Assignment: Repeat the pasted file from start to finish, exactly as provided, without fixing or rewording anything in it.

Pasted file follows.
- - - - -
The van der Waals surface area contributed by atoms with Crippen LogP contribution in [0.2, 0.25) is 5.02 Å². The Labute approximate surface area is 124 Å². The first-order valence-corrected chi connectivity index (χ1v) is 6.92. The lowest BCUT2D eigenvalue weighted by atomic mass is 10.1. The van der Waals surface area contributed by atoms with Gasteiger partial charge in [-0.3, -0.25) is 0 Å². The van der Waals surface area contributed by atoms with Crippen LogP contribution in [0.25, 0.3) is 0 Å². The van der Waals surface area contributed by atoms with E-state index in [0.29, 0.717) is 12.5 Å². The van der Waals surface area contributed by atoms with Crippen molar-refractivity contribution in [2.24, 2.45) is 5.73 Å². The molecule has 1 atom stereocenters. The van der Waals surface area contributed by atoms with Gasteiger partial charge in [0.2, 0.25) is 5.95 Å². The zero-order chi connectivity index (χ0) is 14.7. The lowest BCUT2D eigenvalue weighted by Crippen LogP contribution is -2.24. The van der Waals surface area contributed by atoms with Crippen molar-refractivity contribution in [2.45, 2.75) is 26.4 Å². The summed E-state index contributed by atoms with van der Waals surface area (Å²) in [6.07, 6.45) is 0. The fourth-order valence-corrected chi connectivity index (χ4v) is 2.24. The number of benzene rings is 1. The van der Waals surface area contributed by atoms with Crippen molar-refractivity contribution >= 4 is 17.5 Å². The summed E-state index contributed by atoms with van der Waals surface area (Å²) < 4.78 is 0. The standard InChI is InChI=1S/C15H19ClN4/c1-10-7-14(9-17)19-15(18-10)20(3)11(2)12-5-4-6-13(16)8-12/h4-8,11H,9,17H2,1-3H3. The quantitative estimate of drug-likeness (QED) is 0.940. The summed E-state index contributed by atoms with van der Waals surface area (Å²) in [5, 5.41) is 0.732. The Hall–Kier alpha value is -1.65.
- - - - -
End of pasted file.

The van der Waals surface area contributed by atoms with Crippen LogP contribution in [0.2, 0.25) is 5.02 Å². The Labute approximate surface area is 124 Å². The first-order valence-corrected chi connectivity index (χ1v) is 6.92. The lowest BCUT2D eigenvalue weighted by atomic mass is 10.1. The van der Waals surface area contributed by atoms with Gasteiger partial charge in [-0.3, -0.25) is 0 Å². The van der Waals surface area contributed by atoms with Crippen LogP contribution in [0.25, 0.3) is 0 Å². The van der Waals surface area contributed by atoms with E-state index in [0.29, 0.717) is 12.5 Å². The van der Waals surface area contributed by atoms with Crippen molar-refractivity contribution in [2.24, 2.45) is 5.73 Å². The molecule has 1 atom stereocenters. The van der Waals surface area contributed by atoms with Gasteiger partial charge in [0.2, 0.25) is 5.95 Å². The zero-order chi connectivity index (χ0) is 14.7. The lowest BCUT2D eigenvalue weighted by Crippen LogP contribution is -2.24. The van der Waals surface area contributed by atoms with Crippen molar-refractivity contribution in [2.45, 2.75) is 26.4 Å². The summed E-state index contributed by atoms with van der Waals surface area (Å²) in [6.07, 6.45) is 0. The fourth-order valence-corrected chi connectivity index (χ4v) is 2.24. The number of benzene rings is 1. The van der Waals surface area contributed by atoms with Crippen molar-refractivity contribution >= 4 is 17.5 Å². The summed E-state index contributed by atoms with van der Waals surface area (Å²) < 4.78 is 0. The standard InChI is InChI=1S/C15H19ClN4/c1-10-7-14(9-17)19-15(18-10)20(3)11(2)12-5-4-6-13(16)8-12/h4-8,11H,9,17H2,1-3H3. The quantitative estimate of drug-likeness (QED) is 0.940. The summed E-state index contributed by atoms with van der Waals surface area (Å²) in [5, 5.41) is 0.732. The Hall–Kier alpha value is -1.65.